Yes, I expect that the average user *here* for instance probably has a fairly large working vocabulary, however this is hardly a representative sample.s

    Vocabulary, in any case correlates better with profession than with 'intelligence'. 'Smart' people are in fact not necessarily knowlegeble in a wide array of fields.

    In fact the people with the *largest* vocabularies are, not surprisingly publishing editors, closely followed by executives, averaging in the 100k+ and 60k+ range.

    Technical people, in general however do not (on average) have especially large working vocabularies, my memory says the number runs in the 30-60k range.

    Also *working* vocabulary in a research linguistic context doesn't necessarily mean every word you know, in most research the focus is on the vocabulary you use on a regular basis.
  • Maybe it does not coorelate... none the less, the most brilliant and intuitive minds do have a very large vocabulary. Not because of any mathematical trend... in fact, it is likely against the norm. I am simply saying that the most brilliant people were said to have a 20k vocabulary years ago, yet I think the brilliant people of today have a larger vocabulary (say 50k).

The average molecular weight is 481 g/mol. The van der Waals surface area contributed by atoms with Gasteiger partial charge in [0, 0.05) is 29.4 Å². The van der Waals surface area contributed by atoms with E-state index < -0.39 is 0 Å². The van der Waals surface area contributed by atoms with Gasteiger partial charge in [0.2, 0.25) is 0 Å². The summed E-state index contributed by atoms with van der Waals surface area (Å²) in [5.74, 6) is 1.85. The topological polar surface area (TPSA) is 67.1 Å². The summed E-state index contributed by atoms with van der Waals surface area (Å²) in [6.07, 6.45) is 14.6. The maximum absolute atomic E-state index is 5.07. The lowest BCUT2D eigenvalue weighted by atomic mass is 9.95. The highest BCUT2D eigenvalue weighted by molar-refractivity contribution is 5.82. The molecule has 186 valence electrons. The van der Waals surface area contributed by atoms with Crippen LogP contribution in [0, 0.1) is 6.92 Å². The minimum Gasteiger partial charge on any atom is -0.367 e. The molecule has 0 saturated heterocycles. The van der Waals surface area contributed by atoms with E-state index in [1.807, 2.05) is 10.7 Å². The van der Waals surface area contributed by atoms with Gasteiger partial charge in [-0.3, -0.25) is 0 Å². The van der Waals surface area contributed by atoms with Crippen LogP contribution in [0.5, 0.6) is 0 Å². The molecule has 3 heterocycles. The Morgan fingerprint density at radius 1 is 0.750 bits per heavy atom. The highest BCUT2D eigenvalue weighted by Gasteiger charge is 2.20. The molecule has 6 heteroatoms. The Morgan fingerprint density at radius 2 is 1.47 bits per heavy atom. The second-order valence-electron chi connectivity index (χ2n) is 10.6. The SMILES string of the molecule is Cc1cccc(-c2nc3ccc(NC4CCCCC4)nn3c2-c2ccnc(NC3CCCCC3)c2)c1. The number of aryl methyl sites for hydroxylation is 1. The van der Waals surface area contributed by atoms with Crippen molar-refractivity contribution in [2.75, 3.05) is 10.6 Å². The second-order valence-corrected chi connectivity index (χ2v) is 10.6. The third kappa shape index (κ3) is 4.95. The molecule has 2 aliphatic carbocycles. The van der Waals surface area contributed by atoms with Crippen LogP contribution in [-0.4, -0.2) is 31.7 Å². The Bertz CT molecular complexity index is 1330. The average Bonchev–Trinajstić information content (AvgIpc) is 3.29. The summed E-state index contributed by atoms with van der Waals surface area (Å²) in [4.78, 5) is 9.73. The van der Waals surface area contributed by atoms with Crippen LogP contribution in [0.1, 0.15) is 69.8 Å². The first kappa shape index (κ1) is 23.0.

I will not say anyone is right or wrong. This is simply what I see and what I believe.

    Nothing is clear. Everything depends upon your worldview. It is best to understand that in any sort of conversation. One should not attempt to convince people of everything you believe, merely present them with the information you have and let them use it as they see fit.

  • Well I don't know for sure one way or the other.

    I will counterpoint your assertion: 100 years ago it was entirely possible for an individual to be current *to the level of detail understanding* in all areas of science.